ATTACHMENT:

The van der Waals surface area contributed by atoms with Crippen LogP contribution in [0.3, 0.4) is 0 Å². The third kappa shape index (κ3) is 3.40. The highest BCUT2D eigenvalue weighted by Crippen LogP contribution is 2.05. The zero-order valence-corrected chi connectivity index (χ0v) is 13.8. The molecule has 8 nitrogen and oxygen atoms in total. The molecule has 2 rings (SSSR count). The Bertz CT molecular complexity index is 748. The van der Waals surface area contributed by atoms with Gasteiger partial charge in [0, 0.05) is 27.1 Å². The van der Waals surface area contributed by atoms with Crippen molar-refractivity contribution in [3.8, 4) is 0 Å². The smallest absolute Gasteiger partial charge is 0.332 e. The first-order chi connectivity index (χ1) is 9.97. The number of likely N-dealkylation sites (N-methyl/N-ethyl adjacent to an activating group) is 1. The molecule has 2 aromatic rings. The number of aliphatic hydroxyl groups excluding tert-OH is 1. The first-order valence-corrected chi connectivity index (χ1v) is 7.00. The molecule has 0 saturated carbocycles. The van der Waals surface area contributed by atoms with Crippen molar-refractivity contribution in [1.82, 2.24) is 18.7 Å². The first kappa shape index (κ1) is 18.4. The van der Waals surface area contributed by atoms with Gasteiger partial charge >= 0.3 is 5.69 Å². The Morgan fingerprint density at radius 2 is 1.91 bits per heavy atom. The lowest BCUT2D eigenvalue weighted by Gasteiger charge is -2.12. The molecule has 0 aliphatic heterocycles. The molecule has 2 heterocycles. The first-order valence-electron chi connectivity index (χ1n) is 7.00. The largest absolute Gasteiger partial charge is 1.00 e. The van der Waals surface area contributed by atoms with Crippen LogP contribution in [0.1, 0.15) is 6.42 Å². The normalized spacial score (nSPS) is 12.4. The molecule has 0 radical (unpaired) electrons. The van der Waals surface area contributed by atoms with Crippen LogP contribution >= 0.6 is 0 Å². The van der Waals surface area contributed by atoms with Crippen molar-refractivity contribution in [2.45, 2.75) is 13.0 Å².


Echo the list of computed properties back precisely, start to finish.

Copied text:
The van der Waals surface area contributed by atoms with Crippen LogP contribution in [0.3, 0.4) is 0 Å². The third kappa shape index (κ3) is 3.40. The highest BCUT2D eigenvalue weighted by Crippen LogP contribution is 2.05. The zero-order valence-corrected chi connectivity index (χ0v) is 13.8. The molecule has 8 nitrogen and oxygen atoms in total. The molecule has 2 rings (SSSR count). The Bertz CT molecular complexity index is 748. The van der Waals surface area contributed by atoms with Gasteiger partial charge in [0, 0.05) is 27.1 Å². The van der Waals surface area contributed by atoms with Crippen molar-refractivity contribution in [3.8, 4) is 0 Å². The smallest absolute Gasteiger partial charge is 0.332 e. The first-order chi connectivity index (χ1) is 9.97. The number of likely N-dealkylation sites (N-methyl/N-ethyl adjacent to an activating group) is 1. The molecule has 2 aromatic rings. The number of aliphatic hydroxyl groups excluding tert-OH is 1. The first-order valence-corrected chi connectivity index (χ1v) is 7.00. The molecule has 0 saturated carbocycles. The van der Waals surface area contributed by atoms with Crippen molar-refractivity contribution in [1.82, 2.24) is 18.7 Å². The first kappa shape index (κ1) is 18.4. The van der Waals surface area contributed by atoms with Gasteiger partial charge >= 0.3 is 5.69 Å². The Morgan fingerprint density at radius 2 is 1.91 bits per heavy atom. The lowest BCUT2D eigenvalue weighted by Gasteiger charge is -2.12. The molecule has 0 aliphatic heterocycles. The molecule has 2 heterocycles. The first-order valence-electron chi connectivity index (χ1n) is 7.00. The largest absolute Gasteiger partial charge is 1.00 e. The van der Waals surface area contributed by atoms with Crippen LogP contribution in [0.1, 0.15) is 6.42 Å². The normalized spacial score (nSPS) is 12.4. The molecule has 0 radical (unpaired) electrons. The van der Waals surface area contributed by atoms with Crippen LogP contribution >= 0.6 is 0 Å². The van der Waals surface area contributed by atoms with Crippen molar-refractivity contribution in [2.45, 2.75) is 13.0 Å².